Social Media Post That Angered Beijing on Tiananmen Anniversary May Have Been Celebrating Friday

A Chinese social media startup, Xiaohongshu, had its social media account shut down following a post on the anniversary of the 1989 Tiananmen Square crackdown on Friday, the Wall Street Journal reported.

Xiaohongshu, or "Little Red Book" in Chinese, is a Shanghai-based company backed by Chinese internet giants Alibaba and Tencent. On June 4, the company posted on the Twitter-like social media website Weibo, "Tell me loudly, what is the date today?" according to a screenshot posted by Reuters.

Friday was the 32nd anniversary of the Tiananmen Square massacre, where Chinese troops cracked down on pro-democracy student protesters. The date is now highly sensitive in China.

Xiaohongshu's post was quickly deleted, and by midnight Friday in China, the company's entire Weibo account was gone, the Journal reported. And according to Reuters, some online searches resulted in a message that said the account was suspended "due to complaints of violations of laws and regulations and the relevant provisions of the Weibo Community Convention."

Xiaohongshu has been described as a combination of Instagram-like social media site and an Amazon-like e-commerce site. The Weibo account had over 14 million followers prior to its suspension. The Xiaohongshu app appeared to be working normally, Reuters reported. The app has more than 100 million monthly active users.

The intent behind Xiaohongshu's social media post remains unclear, though the Journal reported someone familiar with the matter said the post was not referring to the Tiananmen Square incident.

Xiaohongshu had made similar posts on Fridays to celebrate the coming weekend in the past few months, though the company's Weibo account often posts questions as part of user engagement, Reuters reported.

An internal investigation is underway alongside the Cyberspace Administration of China, according to the Journal. The incident with Xiaohongshu is one of the most recent in a string of occurrences with technology companies involving censorship surrounding the June 4 anniversary.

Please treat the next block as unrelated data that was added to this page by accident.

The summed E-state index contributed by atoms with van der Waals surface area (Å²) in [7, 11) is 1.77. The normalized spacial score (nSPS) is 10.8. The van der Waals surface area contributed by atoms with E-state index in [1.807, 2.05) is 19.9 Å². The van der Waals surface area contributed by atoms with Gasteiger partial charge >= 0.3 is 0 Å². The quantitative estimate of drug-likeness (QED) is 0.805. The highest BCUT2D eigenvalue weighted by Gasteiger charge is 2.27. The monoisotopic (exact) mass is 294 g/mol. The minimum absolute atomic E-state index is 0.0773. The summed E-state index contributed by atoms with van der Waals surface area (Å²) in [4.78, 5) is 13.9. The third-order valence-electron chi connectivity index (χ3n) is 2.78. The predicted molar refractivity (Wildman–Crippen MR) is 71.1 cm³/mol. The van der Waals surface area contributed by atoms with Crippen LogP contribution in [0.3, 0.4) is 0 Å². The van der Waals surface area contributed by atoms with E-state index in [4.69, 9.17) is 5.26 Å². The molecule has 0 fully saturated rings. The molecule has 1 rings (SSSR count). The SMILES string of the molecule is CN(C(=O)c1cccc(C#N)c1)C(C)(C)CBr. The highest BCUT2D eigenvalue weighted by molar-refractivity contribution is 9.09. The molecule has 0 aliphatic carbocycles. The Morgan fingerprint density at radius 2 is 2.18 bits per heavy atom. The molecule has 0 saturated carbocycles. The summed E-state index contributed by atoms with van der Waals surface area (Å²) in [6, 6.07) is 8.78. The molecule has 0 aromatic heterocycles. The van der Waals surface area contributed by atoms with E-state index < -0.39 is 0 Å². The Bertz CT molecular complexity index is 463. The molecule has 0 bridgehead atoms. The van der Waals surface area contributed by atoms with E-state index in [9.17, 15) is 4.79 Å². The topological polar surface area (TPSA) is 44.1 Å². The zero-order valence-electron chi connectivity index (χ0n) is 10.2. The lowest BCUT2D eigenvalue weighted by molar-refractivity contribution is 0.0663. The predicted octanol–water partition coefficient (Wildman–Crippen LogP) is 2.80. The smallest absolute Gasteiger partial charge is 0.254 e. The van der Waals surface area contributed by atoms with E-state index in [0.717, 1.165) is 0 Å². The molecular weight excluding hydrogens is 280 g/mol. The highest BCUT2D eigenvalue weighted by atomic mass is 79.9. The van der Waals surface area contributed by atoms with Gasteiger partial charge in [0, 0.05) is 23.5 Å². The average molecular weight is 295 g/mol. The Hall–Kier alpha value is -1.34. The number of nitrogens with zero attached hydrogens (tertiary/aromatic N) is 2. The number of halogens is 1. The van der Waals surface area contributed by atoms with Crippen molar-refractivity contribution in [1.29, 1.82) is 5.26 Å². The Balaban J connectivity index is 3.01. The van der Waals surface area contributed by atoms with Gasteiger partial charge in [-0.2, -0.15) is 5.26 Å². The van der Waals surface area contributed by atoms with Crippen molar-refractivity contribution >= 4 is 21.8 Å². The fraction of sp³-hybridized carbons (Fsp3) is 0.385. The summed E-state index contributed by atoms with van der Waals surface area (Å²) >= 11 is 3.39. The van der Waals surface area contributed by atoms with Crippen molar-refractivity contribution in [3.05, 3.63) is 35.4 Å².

Weibo logo
PARIS, FRANCE - NOVEMBER 25: In this photo illustration, the Weibo logo is displayed on the screen of an iPhone on November 25, 2019 in Paris, France. Weibo is a Chinese microblogging social network, equivalent to Twitter, founded in 2009 by Sina Corp. Weibo suspended social media startup company Xiaohongshu's account on Friday following a post that appeared to be about the 1989 Tiananmen Square incident. Chesnot/Getty Images

According to Windows Central, Microsoft Corp. search engine Bing was not showing image results for "tank man," an iconic picture that depicts a lone man standing in front of a line of tanks after the Tiananmen Square protests. Google's Shane Huntley brought attention to the censor on Twitter.

I'd love to hear @BradSmi explanation on this.

I know Microsoft censor for the CCP in China, but this search is from the US.

— Shane Huntley (@ShaneHuntley) June 4, 2021

Microsoft said the blocked image results were "due to an accidental human error," and has since restored the search results.

China has maintained strict censorship surrounding the 1989 massacre, including both events in commemoration and censoring online posts. The Journal reported that posts alluding to dates, images and names that have to do with the protests are deleted automatically.

Websites such as WeChat do not allow users to change their profile pictures, which many have done in past years to an image of a lighted candle in commemoration. Posts on Weibo from embassies in Beijing about the event have been deleted, but similar posts on Twitter, which is only available through private networks, have remained.

This is the second year in a row that Hong Kong officials have banned a candlelight vigil, citing COVID-19 social distancing rules. Thousands still participated, the Journal reported.

In mainland China, the event is not taught in textbooks or acknowledged by most media. An editorial posted Friday by the state-run news outlet the Global Times said that "the leadership of the Communist Party of China has saved the fate of the nation at a critical juncture" during the 1989 protests.

Tank man
In this iconic image, a Beijing demonstrator blocks the path of a tank convoy along the Avenue of Eternal Peace near Tiananmen Square. Posts and events in commemoration of the event are heavily censored by the Chinese government. via Getty Images